An 85-year-old woman with a history of long-standing hypertension and lacunar stroke presented to the neurological intensive care unit with sudden onset of dysarthria and right hemiparesis. She was occasionally confused, but the GCS score was maximal during most of the day. Laboratory investigations were normal, including INR, APTT, and platelet counts. A repeat CT scan 2 days after admission showed an unchanged volume of the putaminal hemorrhage. After a brief observation in the neurological intensive care unit for blood pressure control, the patient was further rehabilitated. She needed only minimal assistance for walking 1 week after the initial event. Her short-term memory was poor, and formal cognitive testing after transfer to the ward demonstrated deficits evident in estimated level of global intellectual functioning, language abilities (particularly in the receptive domain), and attention concentration abilities. Two weeks after the ictus, she was suddenly found unresponsive in the hospital with spontaneous posturing on the right side and bilateral fixed pupils. She was intubated and mechanically ventilated. CT scan showed a recurrent hemorrhage in the putamen (Fig 3⇓). She died hours after the event. No autopsy was permitted.
The traditional teaching that spontaneous intracerebral hematomas are monophasic and do not continue to bleed has recently been challenged.1 2 Rupture of small penetrating arteries forms a pressure mass that may rapidly expand from breakage of surrounding arteries. Why some putaminal hemorrhages are cushioned earlier and therefore remain small and others rapidly expand to gigantic proportions is not known, although bleeding diathesis from liver disease, use of aspirin, and persistent hypertension has been implicated.6 7
Hematoma enlargement has only recently been studied with imaging studies. Broderick and colleagues1 5 are credited for their serial CT scan study, the first to demonstrate that bleeding may continue in the first 6 hours after ictus, often with a clinical accompaniment of progressive deterioration in level of consciousness. This observation of enlarging hematoma was recently confirmed in a large retrospective survey but, surprisingly, without any detailed clinical correlation6 and in one small series of patients with rapid expansion of hypertensive intracerebral hematoma but without any attempt to correct the invariably extremely high blood pressures.7
Our patients are unique in several respects, and our findings permit two key observations. First, massive enlargement of an intracerebral hematoma associated with acute deterioration to virtually minimal GCS scores and loss of many brain stem reflexes is a very unusual clinical course for a deep-seated hematoma. In the study by Broderick et al,1 expansion of the hematoma ranged from 48% to 338%, but in seven of these patients the volume remained less than 50 mL. In this study, follow-up cranial CT scans were prospectively scheduled and, in many patients, not dictated by a changing clinical status. Gradual clinical deterioration often lagged behind increased volume that was demonstrable on CT scan.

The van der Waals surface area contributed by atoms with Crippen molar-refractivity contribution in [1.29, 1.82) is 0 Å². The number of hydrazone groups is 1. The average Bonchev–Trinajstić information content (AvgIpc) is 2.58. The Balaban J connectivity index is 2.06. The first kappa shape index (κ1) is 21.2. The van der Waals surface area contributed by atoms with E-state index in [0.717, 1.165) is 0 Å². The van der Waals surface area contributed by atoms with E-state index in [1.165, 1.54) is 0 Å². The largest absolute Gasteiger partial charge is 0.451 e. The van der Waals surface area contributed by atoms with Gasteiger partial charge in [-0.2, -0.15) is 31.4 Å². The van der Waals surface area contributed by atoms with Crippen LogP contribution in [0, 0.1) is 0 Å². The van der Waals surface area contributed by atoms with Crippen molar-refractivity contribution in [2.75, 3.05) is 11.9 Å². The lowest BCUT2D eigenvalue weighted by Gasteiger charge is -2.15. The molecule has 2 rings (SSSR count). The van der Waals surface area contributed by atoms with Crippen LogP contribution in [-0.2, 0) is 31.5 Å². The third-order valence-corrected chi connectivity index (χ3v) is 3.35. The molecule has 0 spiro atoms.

Hematoma enlargement was previously reported in 2 of 10 patients with massive expansion of hematoma, but 1 of these patients had a new hematoma in the frontal lobe.8 A recent review by Mayer et al4 emphasized early cerebral edema as the most common cause of deterioration in intracerebral hematoma. In this clinical study, deterioration was gradual in all patients and was arbitrarily defined as a change of two points on the GCS score.4
A second important observation in our cases is rebleeding into the putamen with catastrophic consequences after a relatively asymptomatic interval of 2 weeks. This phenomenon has not been previously reported to our knowledge. In the study of Bae et al,8 one patient developed a 400% increase in volume after 3 days, but the clinical course was not well detailed.8
Without pathological examination (rejection of autopsy is commonplace for elderly patients with stroke9 ), we can only speculate about a possible mechanism. Admittedly, in two of our patients continued bleeding may have caused deterioration, but both patients were lucid in the interim, only to deteriorate with sudden loss of pupil reflexes and agonal breathing. In our third patient, hemiparesis had resolved significantly, and rehabilitation had resulted in an independent outcome. Therefore, rebleeding seems a more likely mechanism than expansion from active bleeding.
The very advanced ages of our patients are of potential interest and may superficially indicate that amyloid angiopathy plays a role. However, although two reports have located severe amyloid deposition in perforating arteries,10 11 these vessels are usually less commonly affected than large vessels supplying the occipital and temporal lobes. An arteriovenous malformation cannot be excluded, but a rebleed very soon after the initial event or even within the first year is very uncommon.
The frequency of acute deterioration in spontaneous intracerebral hemorrhage in the putamen seems low in our initial survey, but prospective studies of secondary deterioration (preferably with autopsy) in patients with hemorrhage in the putamen are needed.
- Received April 4, 1995.
- Revision received June 15, 1995.
- Accepted July 11, 1995.
- Copyright © 1995 by American Heart Association